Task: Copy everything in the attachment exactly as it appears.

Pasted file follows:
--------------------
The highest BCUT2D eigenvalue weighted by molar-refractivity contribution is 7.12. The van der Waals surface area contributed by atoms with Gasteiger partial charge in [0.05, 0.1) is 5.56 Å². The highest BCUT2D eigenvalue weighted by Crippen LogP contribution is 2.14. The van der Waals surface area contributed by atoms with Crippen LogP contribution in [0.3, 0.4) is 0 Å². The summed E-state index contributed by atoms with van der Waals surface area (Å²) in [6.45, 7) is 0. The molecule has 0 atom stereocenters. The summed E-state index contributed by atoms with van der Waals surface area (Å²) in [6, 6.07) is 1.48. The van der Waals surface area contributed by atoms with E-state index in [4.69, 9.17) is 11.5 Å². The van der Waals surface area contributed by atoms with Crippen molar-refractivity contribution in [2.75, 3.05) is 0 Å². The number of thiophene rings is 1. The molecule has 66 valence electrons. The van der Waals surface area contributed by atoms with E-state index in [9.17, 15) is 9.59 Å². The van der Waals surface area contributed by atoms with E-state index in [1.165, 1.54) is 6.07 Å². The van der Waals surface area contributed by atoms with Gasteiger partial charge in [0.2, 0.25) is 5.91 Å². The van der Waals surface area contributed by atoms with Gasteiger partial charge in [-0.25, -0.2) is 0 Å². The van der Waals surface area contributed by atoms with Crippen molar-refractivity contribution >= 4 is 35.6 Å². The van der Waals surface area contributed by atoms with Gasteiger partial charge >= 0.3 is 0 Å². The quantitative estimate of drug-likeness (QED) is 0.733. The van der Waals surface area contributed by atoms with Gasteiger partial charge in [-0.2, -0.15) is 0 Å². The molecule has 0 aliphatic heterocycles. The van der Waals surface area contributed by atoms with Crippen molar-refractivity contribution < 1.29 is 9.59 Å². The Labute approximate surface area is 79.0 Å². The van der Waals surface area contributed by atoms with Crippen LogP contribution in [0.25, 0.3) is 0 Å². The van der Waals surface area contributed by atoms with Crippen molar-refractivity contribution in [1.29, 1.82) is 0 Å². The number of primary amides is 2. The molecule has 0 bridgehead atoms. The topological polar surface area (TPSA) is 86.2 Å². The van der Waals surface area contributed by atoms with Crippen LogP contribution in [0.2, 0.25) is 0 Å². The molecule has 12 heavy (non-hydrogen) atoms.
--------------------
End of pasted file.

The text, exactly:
The highest BCUT2D eigenvalue weighted by molar-refractivity contribution is 7.12. The van der Waals surface area contributed by atoms with Gasteiger partial charge in [0.05, 0.1) is 5.56 Å². The highest BCUT2D eigenvalue weighted by Crippen LogP contribution is 2.14. The van der Waals surface area contributed by atoms with Crippen LogP contribution in [0.3, 0.4) is 0 Å². The summed E-state index contributed by atoms with van der Waals surface area (Å²) in [6.45, 7) is 0. The molecule has 0 atom stereocenters. The summed E-state index contributed by atoms with van der Waals surface area (Å²) in [6, 6.07) is 1.48. The van der Waals surface area contributed by atoms with E-state index in [4.69, 9.17) is 11.5 Å². The van der Waals surface area contributed by atoms with Crippen molar-refractivity contribution in [2.75, 3.05) is 0 Å². The number of thiophene rings is 1. The molecule has 66 valence electrons. The van der Waals surface area contributed by atoms with E-state index in [9.17, 15) is 9.59 Å². The van der Waals surface area contributed by atoms with E-state index in [1.165, 1.54) is 6.07 Å². The van der Waals surface area contributed by atoms with Gasteiger partial charge in [0.2, 0.25) is 5.91 Å². The van der Waals surface area contributed by atoms with Gasteiger partial charge in [-0.25, -0.2) is 0 Å². The van der Waals surface area contributed by atoms with Crippen molar-refractivity contribution >= 4 is 35.6 Å². The van der Waals surface area contributed by atoms with Gasteiger partial charge >= 0.3 is 0 Å². The quantitative estimate of drug-likeness (QED) is 0.733. The van der Waals surface area contributed by atoms with Gasteiger partial charge in [-0.2, -0.15) is 0 Å². The molecule has 0 aliphatic heterocycles. The van der Waals surface area contributed by atoms with Crippen molar-refractivity contribution < 1.29 is 9.59 Å². The Labute approximate surface area is 79.0 Å². The van der Waals surface area contributed by atoms with Crippen LogP contribution in [0.25, 0.3) is 0 Å². The van der Waals surface area contributed by atoms with Crippen molar-refractivity contribution in [1.29, 1.82) is 0 Å². The number of primary amides is 2. The molecule has 0 bridgehead atoms. The topological polar surface area (TPSA) is 86.2 Å². The van der Waals surface area contributed by atoms with Crippen LogP contribution in [0.2, 0.25) is 0 Å². The molecule has 12 heavy (non-hydrogen) atoms.